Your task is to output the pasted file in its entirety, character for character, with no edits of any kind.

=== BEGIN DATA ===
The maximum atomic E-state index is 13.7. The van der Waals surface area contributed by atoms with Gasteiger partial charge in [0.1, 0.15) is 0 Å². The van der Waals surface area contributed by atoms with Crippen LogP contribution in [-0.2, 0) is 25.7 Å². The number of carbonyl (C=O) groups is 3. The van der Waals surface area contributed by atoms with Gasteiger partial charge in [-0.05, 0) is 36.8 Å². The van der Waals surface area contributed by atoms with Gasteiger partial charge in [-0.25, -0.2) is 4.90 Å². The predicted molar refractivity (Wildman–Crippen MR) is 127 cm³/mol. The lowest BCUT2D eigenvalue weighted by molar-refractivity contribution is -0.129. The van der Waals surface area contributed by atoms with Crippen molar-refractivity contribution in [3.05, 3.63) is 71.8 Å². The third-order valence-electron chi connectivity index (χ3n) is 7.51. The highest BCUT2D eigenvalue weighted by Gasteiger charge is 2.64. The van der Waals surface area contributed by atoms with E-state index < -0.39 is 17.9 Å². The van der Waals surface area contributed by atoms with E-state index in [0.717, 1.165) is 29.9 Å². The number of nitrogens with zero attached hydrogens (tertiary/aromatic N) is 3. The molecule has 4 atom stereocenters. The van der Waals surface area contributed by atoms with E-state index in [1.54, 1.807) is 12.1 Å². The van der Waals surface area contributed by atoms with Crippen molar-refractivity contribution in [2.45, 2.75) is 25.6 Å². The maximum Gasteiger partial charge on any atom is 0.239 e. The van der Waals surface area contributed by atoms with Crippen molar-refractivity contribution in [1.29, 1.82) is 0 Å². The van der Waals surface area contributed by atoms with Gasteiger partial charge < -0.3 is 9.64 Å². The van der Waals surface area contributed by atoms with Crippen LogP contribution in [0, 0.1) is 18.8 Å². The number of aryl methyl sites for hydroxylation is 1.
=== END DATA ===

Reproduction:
The maximum atomic E-state index is 13.7. The van der Waals surface area contributed by atoms with Gasteiger partial charge in [0.1, 0.15) is 0 Å². The van der Waals surface area contributed by atoms with Crippen LogP contribution in [-0.2, 0) is 25.7 Å². The number of carbonyl (C=O) groups is 3. The van der Waals surface area contributed by atoms with Gasteiger partial charge in [-0.05, 0) is 36.8 Å². The van der Waals surface area contributed by atoms with Gasteiger partial charge in [-0.25, -0.2) is 4.90 Å². The predicted molar refractivity (Wildman–Crippen MR) is 127 cm³/mol. The lowest BCUT2D eigenvalue weighted by molar-refractivity contribution is -0.129. The van der Waals surface area contributed by atoms with Crippen molar-refractivity contribution in [3.05, 3.63) is 71.8 Å². The third-order valence-electron chi connectivity index (χ3n) is 7.51. The highest BCUT2D eigenvalue weighted by Gasteiger charge is 2.64. The van der Waals surface area contributed by atoms with E-state index < -0.39 is 17.9 Å². The van der Waals surface area contributed by atoms with E-state index in [0.717, 1.165) is 29.9 Å². The number of nitrogens with zero attached hydrogens (tertiary/aromatic N) is 3. The molecule has 4 atom stereocenters. The van der Waals surface area contributed by atoms with E-state index in [1.54, 1.807) is 12.1 Å². The van der Waals surface area contributed by atoms with Crippen molar-refractivity contribution in [2.45, 2.75) is 25.6 Å². The maximum Gasteiger partial charge on any atom is 0.239 e. The van der Waals surface area contributed by atoms with Crippen molar-refractivity contribution in [1.29, 1.82) is 0 Å². The van der Waals surface area contributed by atoms with Gasteiger partial charge < -0.3 is 9.64 Å². The van der Waals surface area contributed by atoms with Crippen LogP contribution in [0, 0.1) is 18.8 Å². The number of aryl methyl sites for hydroxylation is 1.